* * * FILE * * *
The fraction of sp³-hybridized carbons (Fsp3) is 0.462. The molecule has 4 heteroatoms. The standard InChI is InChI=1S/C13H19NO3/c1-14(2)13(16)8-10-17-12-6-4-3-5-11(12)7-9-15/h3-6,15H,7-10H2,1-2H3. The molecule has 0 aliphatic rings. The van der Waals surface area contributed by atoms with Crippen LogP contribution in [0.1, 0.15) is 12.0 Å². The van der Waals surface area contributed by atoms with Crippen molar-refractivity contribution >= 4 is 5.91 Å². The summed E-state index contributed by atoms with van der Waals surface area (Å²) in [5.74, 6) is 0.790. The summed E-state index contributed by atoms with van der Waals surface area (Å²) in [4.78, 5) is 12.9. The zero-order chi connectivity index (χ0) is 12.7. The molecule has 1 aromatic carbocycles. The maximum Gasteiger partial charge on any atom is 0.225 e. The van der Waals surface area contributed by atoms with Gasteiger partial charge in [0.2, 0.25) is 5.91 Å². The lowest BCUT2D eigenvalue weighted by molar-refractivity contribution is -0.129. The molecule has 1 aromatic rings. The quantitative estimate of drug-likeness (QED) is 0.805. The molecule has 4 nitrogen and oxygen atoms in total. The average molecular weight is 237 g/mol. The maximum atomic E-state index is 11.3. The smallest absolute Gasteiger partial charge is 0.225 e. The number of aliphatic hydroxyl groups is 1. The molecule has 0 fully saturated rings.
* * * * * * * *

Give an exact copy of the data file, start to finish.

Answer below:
The fraction of sp³-hybridized carbons (Fsp3) is 0.462. The molecule has 4 heteroatoms. The standard InChI is InChI=1S/C13H19NO3/c1-14(2)13(16)8-10-17-12-6-4-3-5-11(12)7-9-15/h3-6,15H,7-10H2,1-2H3. The molecule has 0 aliphatic rings. The van der Waals surface area contributed by atoms with Crippen LogP contribution in [0.1, 0.15) is 12.0 Å². The van der Waals surface area contributed by atoms with Crippen molar-refractivity contribution >= 4 is 5.91 Å². The summed E-state index contributed by atoms with van der Waals surface area (Å²) in [5.74, 6) is 0.790. The summed E-state index contributed by atoms with van der Waals surface area (Å²) in [4.78, 5) is 12.9. The zero-order chi connectivity index (χ0) is 12.7. The molecule has 1 aromatic carbocycles. The maximum Gasteiger partial charge on any atom is 0.225 e. The van der Waals surface area contributed by atoms with Gasteiger partial charge in [0.2, 0.25) is 5.91 Å². The lowest BCUT2D eigenvalue weighted by molar-refractivity contribution is -0.129. The molecule has 1 aromatic rings. The quantitative estimate of drug-likeness (QED) is 0.805. The molecule has 4 nitrogen and oxygen atoms in total. The average molecular weight is 237 g/mol. The maximum atomic E-state index is 11.3. The smallest absolute Gasteiger partial charge is 0.225 e. The number of aliphatic hydroxyl groups is 1. The molecule has 0 fully saturated rings.